Still, by now Oregon had slowed down the offense, and were burning large chunks of time by running the clock down to the bare bones with each play. Sometimes Oregon would walk to the line and return to the huddle several times, just to drive everyone crazy with the trickery and confusion.
Never-used sophomore Nick Montana woke up the crowd with an impressive 53 yard strike to Kasen Williams down the right sideline to the Duck 27, but when a wide open Kevin Smith dropped a nice easy pass that hit him in the numbers as he stood alone in the end zone, the Husky faithful could tell it was not their night.
But it was the best game played against Oregon in a very long time, and if nothing else, the Ducks went away feeling a bit fortunate to have won so easily. It certainly wasn’t because they played well. The Ducks easily could have lost this game had the Huskies not been so sloppy and charitable, and by the time things wound down, Oregon could tell that this would be the last easy game for years to come.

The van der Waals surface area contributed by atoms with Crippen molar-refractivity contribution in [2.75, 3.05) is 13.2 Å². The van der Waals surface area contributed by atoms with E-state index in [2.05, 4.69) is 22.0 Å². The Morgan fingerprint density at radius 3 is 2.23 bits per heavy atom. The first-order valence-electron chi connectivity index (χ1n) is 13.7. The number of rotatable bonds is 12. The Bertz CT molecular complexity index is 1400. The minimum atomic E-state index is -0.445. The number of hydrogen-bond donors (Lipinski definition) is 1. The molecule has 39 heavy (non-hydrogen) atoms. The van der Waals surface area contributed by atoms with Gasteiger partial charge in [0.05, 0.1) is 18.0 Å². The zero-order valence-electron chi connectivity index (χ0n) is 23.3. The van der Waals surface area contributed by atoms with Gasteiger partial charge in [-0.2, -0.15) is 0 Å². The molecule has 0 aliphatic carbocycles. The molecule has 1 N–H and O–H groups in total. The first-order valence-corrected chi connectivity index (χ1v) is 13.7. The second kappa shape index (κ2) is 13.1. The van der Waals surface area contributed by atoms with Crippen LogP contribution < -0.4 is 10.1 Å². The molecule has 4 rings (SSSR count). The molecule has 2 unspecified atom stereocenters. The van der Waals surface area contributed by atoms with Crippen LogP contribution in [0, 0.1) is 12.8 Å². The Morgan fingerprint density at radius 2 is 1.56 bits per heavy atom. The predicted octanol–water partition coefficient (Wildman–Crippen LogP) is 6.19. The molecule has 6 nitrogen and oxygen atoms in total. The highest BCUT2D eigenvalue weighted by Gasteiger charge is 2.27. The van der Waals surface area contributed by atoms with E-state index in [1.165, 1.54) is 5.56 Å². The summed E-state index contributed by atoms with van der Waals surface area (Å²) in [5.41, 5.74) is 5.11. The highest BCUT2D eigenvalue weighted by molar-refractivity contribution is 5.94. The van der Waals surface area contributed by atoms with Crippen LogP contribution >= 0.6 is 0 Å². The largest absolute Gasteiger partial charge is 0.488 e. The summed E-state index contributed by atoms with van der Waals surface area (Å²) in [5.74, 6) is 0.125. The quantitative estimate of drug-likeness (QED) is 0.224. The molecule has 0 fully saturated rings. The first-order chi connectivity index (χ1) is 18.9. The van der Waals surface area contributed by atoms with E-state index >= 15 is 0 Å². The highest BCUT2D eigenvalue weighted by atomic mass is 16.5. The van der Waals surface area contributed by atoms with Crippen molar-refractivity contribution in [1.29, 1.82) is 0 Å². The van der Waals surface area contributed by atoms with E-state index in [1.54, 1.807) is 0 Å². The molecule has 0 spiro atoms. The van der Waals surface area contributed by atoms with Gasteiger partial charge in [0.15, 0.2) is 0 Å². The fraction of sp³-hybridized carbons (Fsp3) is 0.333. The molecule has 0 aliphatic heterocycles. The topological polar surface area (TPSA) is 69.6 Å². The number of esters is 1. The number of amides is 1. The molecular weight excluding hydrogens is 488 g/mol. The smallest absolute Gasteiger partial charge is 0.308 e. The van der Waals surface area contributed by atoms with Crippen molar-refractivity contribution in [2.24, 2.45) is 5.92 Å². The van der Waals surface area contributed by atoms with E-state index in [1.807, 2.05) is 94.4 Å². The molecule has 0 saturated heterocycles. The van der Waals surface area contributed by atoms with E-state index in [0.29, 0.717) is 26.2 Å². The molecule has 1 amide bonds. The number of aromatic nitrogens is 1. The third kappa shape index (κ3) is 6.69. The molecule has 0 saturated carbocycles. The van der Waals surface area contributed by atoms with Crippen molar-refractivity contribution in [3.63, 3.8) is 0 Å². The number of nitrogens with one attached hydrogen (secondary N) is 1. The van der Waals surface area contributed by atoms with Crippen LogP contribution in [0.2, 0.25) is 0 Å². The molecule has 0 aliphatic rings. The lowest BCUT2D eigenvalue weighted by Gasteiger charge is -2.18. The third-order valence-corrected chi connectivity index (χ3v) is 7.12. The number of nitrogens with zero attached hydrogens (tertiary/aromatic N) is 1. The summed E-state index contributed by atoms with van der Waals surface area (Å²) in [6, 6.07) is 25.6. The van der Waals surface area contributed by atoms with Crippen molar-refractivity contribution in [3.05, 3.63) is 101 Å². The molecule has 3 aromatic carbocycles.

The Huskies are still thin in only their third season since being terrible, have kept even with Oregon and the rest of the league with recruiting, and suddenly look like a team to be reckoned with starting in 2012. Especially since another set of Sark recruits will come rolling into town.
Oregon’s core are still only juniors, but stars such as Darron Thomas and LaMichael James are likely to bolt for greener pastures in the NFL, hence the chances of this Duck bunch staying together after this year is looking grim.
So while clueless Oregon fans were mouthing off on their way to the parking lot tonight, failing to appreciate that all streaks eventually end, the rest of the Husky faithful are recognizing this game for what it was. The Husky program is back and getting better each year. We know it. The Ducks know it even if they won’t admit it, and by this time next year the rest of the country will know it.
And with NCAA sanctions drifting in like eerily gray November clouds, this same Oregon squad will likely be moping come this time twelve months hence. The mini era of the Ducks dominating the Dawgs has likely seen it’s last chapter, as the men of Montlake return to their 1991 roots and tradition!